* Best Supporting Actress .............. Tiffany Shepis  (Nightmare Man)

* Best Supporting Actor ................. Jerry Lloyd  (Strange Aeons)

* Best Cinematography .................. Juan Rodriguez  (Moloch)

* Best Sound ................................. Mike Flanagan  (Oculus)

* Best Music Soundtrack ................ Christopher Farrell  (Nightmare Man)

 

Tabloid Witch Honorable Mentions

 

* Bill Whirity  (Zombie Island)

* Kenny Selko  (Alone)

* Aldo E. Serrano  (Moloch)

* Eric Morgret  (Strange Aeons)

* Paul Carty  (The Kooky Kastle)


 

* Horror Film Trends for 2006
 

Reviewing entries over the course of a year exposes one to current trends in horror.  Here's some of what we've seen:

 

    1. Where are the women? Most films submitted this year had all male casts. Only one film had a predominantly female cast -- and most of them did time braless, or in a shower, or on a trampoline (sic!). Why so few interesting horror roles for women?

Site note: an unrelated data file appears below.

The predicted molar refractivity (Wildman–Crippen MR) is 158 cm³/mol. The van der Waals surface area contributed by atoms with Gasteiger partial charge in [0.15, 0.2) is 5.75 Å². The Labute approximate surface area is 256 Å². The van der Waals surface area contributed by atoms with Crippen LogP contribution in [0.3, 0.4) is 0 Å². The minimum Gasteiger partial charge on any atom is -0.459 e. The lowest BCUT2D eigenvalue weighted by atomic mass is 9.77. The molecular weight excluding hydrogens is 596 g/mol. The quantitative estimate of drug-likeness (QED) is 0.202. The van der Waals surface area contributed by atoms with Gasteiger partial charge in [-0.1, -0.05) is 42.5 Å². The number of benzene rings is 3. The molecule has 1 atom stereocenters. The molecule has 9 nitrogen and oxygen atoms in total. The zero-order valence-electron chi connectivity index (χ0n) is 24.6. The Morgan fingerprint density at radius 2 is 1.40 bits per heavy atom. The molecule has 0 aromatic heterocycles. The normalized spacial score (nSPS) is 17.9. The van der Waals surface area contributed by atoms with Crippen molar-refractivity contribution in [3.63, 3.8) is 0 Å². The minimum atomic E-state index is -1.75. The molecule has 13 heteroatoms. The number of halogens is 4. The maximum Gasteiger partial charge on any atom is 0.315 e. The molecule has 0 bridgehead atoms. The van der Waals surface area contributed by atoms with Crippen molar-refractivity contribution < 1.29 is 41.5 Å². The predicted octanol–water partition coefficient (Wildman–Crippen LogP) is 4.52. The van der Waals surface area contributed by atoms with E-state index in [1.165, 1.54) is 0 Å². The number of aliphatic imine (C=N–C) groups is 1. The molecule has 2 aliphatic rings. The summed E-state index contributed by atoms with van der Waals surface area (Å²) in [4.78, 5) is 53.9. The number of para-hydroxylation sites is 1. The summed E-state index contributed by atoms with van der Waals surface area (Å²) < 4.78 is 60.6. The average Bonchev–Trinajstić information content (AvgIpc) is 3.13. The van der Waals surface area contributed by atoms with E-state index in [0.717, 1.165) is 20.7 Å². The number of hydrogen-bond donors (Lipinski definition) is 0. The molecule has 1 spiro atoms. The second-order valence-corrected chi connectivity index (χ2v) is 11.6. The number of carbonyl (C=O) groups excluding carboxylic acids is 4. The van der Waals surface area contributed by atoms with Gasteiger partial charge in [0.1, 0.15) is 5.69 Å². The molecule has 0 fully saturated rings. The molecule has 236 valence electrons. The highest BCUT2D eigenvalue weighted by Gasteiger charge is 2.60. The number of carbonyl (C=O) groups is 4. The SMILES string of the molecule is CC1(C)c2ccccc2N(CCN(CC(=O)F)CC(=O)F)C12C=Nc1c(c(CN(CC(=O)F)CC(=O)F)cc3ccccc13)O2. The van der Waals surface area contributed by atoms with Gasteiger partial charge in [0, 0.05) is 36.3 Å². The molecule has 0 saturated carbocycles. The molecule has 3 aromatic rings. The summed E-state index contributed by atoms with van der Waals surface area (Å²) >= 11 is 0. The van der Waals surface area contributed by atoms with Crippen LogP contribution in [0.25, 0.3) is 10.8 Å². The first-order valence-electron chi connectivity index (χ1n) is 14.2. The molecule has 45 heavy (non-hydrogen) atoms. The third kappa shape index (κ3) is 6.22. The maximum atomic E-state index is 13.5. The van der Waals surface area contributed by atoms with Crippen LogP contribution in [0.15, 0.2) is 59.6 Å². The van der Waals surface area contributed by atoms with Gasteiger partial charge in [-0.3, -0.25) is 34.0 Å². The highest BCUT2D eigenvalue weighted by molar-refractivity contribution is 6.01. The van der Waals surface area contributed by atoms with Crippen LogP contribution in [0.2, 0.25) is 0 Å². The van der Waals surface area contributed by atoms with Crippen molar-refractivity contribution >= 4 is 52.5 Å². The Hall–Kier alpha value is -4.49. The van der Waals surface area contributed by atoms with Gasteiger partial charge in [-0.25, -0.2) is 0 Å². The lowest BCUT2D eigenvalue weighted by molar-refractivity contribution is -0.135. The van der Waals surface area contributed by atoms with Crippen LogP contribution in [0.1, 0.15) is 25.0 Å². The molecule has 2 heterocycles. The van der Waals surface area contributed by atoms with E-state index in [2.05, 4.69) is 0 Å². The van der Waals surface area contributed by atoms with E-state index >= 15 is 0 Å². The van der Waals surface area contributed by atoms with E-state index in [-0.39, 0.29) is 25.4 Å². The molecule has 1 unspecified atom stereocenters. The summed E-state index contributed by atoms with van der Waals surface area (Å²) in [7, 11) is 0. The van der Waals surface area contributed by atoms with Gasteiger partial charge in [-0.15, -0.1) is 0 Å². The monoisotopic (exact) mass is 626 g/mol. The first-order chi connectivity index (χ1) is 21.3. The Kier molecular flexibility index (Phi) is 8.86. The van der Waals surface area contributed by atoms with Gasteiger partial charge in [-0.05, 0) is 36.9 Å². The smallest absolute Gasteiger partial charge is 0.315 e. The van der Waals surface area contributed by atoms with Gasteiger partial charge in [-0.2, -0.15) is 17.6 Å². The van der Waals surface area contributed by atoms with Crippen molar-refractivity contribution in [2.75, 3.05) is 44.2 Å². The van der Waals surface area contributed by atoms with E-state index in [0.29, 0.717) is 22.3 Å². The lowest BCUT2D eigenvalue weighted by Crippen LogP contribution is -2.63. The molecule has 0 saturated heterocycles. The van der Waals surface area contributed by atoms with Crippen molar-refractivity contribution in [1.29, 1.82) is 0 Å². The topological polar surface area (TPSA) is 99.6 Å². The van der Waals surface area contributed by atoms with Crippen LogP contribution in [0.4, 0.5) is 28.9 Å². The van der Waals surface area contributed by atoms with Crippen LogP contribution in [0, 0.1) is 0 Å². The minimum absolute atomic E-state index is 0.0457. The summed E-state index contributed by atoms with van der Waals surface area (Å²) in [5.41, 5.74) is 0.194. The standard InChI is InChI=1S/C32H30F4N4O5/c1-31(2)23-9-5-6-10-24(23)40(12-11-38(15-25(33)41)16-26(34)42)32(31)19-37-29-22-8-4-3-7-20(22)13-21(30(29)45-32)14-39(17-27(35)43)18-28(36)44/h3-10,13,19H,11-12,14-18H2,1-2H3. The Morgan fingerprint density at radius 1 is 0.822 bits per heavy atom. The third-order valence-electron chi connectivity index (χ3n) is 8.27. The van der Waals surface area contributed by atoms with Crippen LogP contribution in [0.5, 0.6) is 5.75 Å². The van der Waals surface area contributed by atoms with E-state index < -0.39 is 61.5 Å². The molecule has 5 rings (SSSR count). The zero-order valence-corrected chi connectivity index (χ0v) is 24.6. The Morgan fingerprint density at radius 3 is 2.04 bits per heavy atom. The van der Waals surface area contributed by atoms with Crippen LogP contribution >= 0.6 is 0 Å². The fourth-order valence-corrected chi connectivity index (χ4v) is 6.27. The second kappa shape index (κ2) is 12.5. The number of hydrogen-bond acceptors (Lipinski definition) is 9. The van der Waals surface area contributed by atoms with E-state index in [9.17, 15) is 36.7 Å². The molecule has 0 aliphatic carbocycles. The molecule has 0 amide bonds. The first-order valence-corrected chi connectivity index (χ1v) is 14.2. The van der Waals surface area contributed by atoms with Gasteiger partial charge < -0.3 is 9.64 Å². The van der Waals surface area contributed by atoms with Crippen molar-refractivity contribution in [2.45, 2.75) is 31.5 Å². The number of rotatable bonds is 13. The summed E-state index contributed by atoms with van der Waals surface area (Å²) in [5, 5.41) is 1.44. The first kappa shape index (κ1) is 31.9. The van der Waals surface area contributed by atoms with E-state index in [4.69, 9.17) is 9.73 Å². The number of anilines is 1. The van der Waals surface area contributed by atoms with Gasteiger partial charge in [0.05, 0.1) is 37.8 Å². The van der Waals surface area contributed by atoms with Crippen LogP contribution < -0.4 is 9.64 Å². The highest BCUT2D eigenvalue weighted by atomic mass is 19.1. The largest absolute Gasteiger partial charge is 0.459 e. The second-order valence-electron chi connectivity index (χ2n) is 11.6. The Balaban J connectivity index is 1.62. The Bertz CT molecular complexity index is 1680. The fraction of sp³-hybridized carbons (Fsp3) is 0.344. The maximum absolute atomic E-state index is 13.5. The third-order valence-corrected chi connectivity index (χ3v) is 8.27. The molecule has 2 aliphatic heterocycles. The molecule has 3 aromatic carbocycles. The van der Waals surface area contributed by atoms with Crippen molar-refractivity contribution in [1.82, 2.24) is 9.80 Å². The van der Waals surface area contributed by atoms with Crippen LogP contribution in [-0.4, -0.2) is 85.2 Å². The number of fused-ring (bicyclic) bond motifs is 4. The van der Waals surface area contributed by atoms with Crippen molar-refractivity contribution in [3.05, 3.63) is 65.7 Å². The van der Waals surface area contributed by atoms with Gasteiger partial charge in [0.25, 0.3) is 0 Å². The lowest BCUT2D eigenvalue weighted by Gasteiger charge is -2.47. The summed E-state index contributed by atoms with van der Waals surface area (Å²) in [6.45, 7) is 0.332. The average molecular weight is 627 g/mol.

And never mind the casts -- almost all the filmmakers were men. In 2005, two of seven filmmakers we honored were women. This year, none.

 

    2. Torture films. Several entries seemed to have been "inspired" by Hostel, being little more than a man strapped in a chair, at the mercy of another man, who pounds nails into his feet and groin, severs his fingers and toes, etc. Disturbing, but only in a crude sense.

Where is the imagination? The dark "sense of wonder" of The Twilight Zone and X-Files? Horror is more than snuff. Horror is exposure to transcendent evil.